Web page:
Electric Circuit Simulation
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The goal of circuit simulation is to predict the behaviour of an electrical
circuit given a description of the circuit. Mathematically, an electrical circuit
can be considered to be a graph, where every branch is labelled with an algebraical
or differential equation relating the voltage over the branch with the current i through
the branch. See figure 1
for an example. The actual form of these branch equations depend on the type
of the branch, i.e. whether it is a resistor, a capacitor, a voltage source,
or something else altogether.
Figure 1: A simple free-running oscillator
An electrical circuit can be completely described by giving a
list of all branches, the nodes to which every branch connects,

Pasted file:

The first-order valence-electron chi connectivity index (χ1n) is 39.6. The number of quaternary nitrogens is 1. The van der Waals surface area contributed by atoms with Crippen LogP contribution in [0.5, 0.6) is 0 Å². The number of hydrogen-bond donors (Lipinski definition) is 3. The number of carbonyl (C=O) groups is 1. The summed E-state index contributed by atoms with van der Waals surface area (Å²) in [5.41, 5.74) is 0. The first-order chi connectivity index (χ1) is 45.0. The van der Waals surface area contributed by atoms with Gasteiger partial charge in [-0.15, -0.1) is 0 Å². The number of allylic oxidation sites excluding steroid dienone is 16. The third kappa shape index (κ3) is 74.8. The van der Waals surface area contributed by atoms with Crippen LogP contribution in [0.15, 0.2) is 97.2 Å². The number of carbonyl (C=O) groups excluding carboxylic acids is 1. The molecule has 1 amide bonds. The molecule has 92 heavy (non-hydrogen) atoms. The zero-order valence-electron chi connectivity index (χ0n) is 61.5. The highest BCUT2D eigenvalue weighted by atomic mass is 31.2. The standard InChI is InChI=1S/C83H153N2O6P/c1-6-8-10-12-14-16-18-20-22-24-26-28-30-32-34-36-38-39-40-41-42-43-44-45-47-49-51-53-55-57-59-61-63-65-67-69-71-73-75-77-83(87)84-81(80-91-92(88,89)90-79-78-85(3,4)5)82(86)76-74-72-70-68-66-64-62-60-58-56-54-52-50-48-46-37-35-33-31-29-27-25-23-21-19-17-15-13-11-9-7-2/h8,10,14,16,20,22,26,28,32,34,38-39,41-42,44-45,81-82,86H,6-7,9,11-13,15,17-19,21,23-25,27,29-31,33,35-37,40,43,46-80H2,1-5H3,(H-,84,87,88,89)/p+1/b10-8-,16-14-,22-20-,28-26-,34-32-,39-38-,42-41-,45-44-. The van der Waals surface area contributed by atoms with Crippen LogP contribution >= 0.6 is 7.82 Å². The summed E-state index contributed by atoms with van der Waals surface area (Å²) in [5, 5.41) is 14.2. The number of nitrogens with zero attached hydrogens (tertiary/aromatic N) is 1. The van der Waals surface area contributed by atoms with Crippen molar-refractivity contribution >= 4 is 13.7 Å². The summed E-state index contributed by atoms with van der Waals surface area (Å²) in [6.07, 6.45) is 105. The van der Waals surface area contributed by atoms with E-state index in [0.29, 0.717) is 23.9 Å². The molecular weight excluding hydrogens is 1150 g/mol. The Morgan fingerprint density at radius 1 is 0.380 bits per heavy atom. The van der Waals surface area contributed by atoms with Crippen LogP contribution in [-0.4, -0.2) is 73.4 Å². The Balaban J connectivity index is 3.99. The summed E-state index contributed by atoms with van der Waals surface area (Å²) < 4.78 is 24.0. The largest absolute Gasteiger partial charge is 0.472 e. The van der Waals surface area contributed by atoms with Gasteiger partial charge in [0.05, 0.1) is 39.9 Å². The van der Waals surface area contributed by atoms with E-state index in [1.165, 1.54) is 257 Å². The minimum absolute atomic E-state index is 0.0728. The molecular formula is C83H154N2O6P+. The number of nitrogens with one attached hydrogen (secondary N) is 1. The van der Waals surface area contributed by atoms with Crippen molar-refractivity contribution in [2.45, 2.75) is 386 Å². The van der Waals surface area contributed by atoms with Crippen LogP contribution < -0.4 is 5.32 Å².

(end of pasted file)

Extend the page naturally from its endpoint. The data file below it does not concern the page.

and the type of the branch. Such a description of the circuit is
called a network list or netlist for short. The netlist
is the form in which the circuit is typically peresented to a
From this description of the circuit, a differential-algebraic
equation can be derived. The resulting equation has the form:
The complete simulation pipeline is illustrated in figure 2.
Figure 2: The simulation pipeline
- Some circuits are not driven by a periodic input signal, yet
produce an oscillating output signal nevertheless. Such
free-running oscillators have an additional unknown,
namely their oscillation period T. An example of such a
circuit is shown in figure 1.
- Some circuits have two or more different operating frequencies. In this
case, a multi-tone analysis might be necessary. Results of such an
analysis (for two input frequencies and ) is shown in figure 3.
Figure 3: Results of a two-tone analysis